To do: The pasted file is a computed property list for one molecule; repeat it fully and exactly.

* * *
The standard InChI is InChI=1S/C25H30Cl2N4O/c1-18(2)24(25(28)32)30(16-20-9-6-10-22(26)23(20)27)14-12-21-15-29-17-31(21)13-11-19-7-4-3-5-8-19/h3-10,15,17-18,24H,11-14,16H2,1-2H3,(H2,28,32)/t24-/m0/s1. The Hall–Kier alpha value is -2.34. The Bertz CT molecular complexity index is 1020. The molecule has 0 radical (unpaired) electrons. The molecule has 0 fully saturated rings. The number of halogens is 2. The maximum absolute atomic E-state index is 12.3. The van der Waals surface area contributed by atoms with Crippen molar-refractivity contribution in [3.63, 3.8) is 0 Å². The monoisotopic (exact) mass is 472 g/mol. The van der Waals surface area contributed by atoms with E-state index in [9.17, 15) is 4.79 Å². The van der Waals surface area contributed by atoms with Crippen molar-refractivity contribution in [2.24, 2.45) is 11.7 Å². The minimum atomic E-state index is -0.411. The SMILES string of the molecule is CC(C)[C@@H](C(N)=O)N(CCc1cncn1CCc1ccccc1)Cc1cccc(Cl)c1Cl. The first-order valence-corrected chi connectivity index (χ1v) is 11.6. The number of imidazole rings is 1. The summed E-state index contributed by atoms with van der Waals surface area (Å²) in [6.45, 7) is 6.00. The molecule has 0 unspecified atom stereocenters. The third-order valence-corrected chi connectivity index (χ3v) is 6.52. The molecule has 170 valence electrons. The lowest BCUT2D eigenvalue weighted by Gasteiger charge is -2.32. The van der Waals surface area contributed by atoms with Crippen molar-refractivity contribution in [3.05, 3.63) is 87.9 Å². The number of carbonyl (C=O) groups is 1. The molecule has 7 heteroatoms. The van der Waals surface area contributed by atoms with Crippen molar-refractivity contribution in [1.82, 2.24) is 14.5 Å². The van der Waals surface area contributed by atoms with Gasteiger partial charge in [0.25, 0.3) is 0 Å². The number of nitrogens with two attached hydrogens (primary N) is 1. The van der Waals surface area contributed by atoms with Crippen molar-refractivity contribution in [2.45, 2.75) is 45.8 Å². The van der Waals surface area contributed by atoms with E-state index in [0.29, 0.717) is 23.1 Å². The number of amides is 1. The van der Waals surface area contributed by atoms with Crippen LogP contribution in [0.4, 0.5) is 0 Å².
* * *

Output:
The standard InChI is InChI=1S/C25H30Cl2N4O/c1-18(2)24(25(28)32)30(16-20-9-6-10-22(26)23(20)27)14-12-21-15-29-17-31(21)13-11-19-7-4-3-5-8-19/h3-10,15,17-18,24H,11-14,16H2,1-2H3,(H2,28,32)/t24-/m0/s1. The Hall–Kier alpha value is -2.34. The Bertz CT molecular complexity index is 1020. The molecule has 0 radical (unpaired) electrons. The molecule has 0 fully saturated rings. The number of halogens is 2. The maximum absolute atomic E-state index is 12.3. The van der Waals surface area contributed by atoms with Crippen molar-refractivity contribution in [3.63, 3.8) is 0 Å². The monoisotopic (exact) mass is 472 g/mol. The van der Waals surface area contributed by atoms with E-state index in [9.17, 15) is 4.79 Å². The van der Waals surface area contributed by atoms with Crippen molar-refractivity contribution in [2.24, 2.45) is 11.7 Å². The minimum atomic E-state index is -0.411. The SMILES string of the molecule is CC(C)[C@@H](C(N)=O)N(CCc1cncn1CCc1ccccc1)Cc1cccc(Cl)c1Cl. The first-order valence-corrected chi connectivity index (χ1v) is 11.6. The number of imidazole rings is 1. The summed E-state index contributed by atoms with van der Waals surface area (Å²) in [6.45, 7) is 6.00. The molecule has 0 unspecified atom stereocenters. The third-order valence-corrected chi connectivity index (χ3v) is 6.52. The molecule has 170 valence electrons. The lowest BCUT2D eigenvalue weighted by Gasteiger charge is -2.32. The van der Waals surface area contributed by atoms with Crippen molar-refractivity contribution in [3.05, 3.63) is 87.9 Å². The number of carbonyl (C=O) groups is 1. The molecule has 7 heteroatoms. The van der Waals surface area contributed by atoms with Crippen molar-refractivity contribution in [1.82, 2.24) is 14.5 Å². The van der Waals surface area contributed by atoms with Gasteiger partial charge in [0.25, 0.3) is 0 Å². The number of nitrogens with two attached hydrogens (primary N) is 1. The van der Waals surface area contributed by atoms with Crippen molar-refractivity contribution in [2.45, 2.75) is 45.8 Å². The van der Waals surface area contributed by atoms with E-state index in [0.29, 0.717) is 23.1 Å². The number of amides is 1. The van der Waals surface area contributed by atoms with Crippen LogP contribution in [0.4, 0.5) is 0 Å².